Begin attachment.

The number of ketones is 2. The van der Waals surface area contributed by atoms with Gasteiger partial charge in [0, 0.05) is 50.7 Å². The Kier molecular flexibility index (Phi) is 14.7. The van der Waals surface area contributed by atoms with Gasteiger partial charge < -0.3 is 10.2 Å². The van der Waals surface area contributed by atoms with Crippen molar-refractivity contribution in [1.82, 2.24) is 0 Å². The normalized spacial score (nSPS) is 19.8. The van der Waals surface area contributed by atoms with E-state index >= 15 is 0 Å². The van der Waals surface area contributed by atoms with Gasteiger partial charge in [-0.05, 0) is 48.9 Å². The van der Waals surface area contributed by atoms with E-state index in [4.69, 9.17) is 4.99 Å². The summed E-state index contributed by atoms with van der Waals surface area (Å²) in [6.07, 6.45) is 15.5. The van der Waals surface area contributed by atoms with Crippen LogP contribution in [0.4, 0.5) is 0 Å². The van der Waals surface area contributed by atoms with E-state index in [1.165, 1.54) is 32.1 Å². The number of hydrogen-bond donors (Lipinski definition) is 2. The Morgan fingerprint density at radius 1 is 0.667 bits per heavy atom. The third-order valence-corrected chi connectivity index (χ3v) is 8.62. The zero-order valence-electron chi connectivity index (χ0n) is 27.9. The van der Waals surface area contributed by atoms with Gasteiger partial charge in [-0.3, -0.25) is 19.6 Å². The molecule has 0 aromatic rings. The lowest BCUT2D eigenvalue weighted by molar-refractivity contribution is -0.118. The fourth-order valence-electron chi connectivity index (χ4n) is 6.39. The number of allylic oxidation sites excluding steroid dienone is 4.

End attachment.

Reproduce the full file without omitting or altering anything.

The number of ketones is 2. The van der Waals surface area contributed by atoms with Gasteiger partial charge in [0, 0.05) is 50.7 Å². The Kier molecular flexibility index (Phi) is 14.7. The van der Waals surface area contributed by atoms with Gasteiger partial charge < -0.3 is 10.2 Å². The van der Waals surface area contributed by atoms with Crippen molar-refractivity contribution in [1.82, 2.24) is 0 Å². The normalized spacial score (nSPS) is 19.8. The van der Waals surface area contributed by atoms with E-state index >= 15 is 0 Å². The van der Waals surface area contributed by atoms with Gasteiger partial charge in [-0.05, 0) is 48.9 Å². The van der Waals surface area contributed by atoms with E-state index in [4.69, 9.17) is 4.99 Å². The summed E-state index contributed by atoms with van der Waals surface area (Å²) in [6.07, 6.45) is 15.5. The van der Waals surface area contributed by atoms with Crippen LogP contribution in [0.4, 0.5) is 0 Å². The van der Waals surface area contributed by atoms with E-state index in [1.165, 1.54) is 32.1 Å². The number of hydrogen-bond donors (Lipinski definition) is 2. The Morgan fingerprint density at radius 1 is 0.667 bits per heavy atom. The third-order valence-corrected chi connectivity index (χ3v) is 8.62. The zero-order valence-electron chi connectivity index (χ0n) is 27.9. The van der Waals surface area contributed by atoms with Gasteiger partial charge in [-0.3, -0.25) is 19.6 Å². The molecule has 0 aromatic rings. The lowest BCUT2D eigenvalue weighted by molar-refractivity contribution is -0.118. The fourth-order valence-electron chi connectivity index (χ4n) is 6.39. The number of allylic oxidation sites excluding steroid dienone is 4.